The California university is being accused of censorship after paying a firm to try to hide references to the incident in which police sprayed protesters in 2011

The incidence became a massive Internet meme at the time:

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Details of the attempt to remove references of the pepper-spraying incident were revealed by the Sacramento Bee, which reported that UC Davis hired a communications firm on a $15,000-a-month contract with a goal of eradicating “references to the pepper spray incident on Google”, including “negative search results” for Katehi.

The information was obtained through a Public Records Act request and is part of a broader investigation by the paper into Katehi’s affiliation with private corporate boards.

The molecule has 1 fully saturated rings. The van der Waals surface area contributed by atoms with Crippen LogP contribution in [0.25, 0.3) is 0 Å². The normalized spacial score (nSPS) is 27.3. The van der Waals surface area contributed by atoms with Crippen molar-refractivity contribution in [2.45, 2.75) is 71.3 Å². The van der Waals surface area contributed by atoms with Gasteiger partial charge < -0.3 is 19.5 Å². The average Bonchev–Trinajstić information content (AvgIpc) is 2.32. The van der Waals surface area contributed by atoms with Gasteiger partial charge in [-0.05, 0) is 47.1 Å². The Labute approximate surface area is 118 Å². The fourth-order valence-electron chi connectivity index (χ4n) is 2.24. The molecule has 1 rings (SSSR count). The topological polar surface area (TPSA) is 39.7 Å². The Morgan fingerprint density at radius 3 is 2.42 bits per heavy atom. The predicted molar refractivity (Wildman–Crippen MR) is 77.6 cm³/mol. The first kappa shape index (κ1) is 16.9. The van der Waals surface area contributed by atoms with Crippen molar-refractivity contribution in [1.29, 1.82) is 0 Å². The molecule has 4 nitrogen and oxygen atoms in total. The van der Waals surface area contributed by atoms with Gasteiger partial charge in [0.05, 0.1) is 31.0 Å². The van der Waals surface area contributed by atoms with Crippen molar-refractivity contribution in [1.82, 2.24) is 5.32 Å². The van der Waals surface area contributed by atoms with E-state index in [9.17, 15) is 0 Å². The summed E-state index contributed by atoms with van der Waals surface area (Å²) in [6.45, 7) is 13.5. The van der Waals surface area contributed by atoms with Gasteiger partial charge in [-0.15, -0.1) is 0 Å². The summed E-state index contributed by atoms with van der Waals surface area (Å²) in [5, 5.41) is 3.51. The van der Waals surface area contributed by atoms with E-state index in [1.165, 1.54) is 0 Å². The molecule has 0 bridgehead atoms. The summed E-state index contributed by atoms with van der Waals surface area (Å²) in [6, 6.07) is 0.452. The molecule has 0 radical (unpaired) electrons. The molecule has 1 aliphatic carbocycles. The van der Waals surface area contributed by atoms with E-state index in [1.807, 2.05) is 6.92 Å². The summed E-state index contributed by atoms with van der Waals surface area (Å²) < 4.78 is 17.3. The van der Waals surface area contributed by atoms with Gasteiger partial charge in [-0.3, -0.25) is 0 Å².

“It’s not surprising,” said Ian Lee, who was an 18-year-old freshman when he was pepper-sprayed during the peaceful protest. “It’s consistent with what [Katehi] has done and she should resign.”

“It bothers me because it’s personal,” he added. “Its a personal thing that changed my life. They’re trying to erase the history of resistance at UC Davis”.

Tom Zolot, who was a senior when he took part in the protest and was also hit with pepper spray, said it was “insulting” to attempt to bury mention of the protest and its handling.

Source: Pepper-sprayed students outraged as UC Davis tried to scrub incident from web | US news | The Guardian

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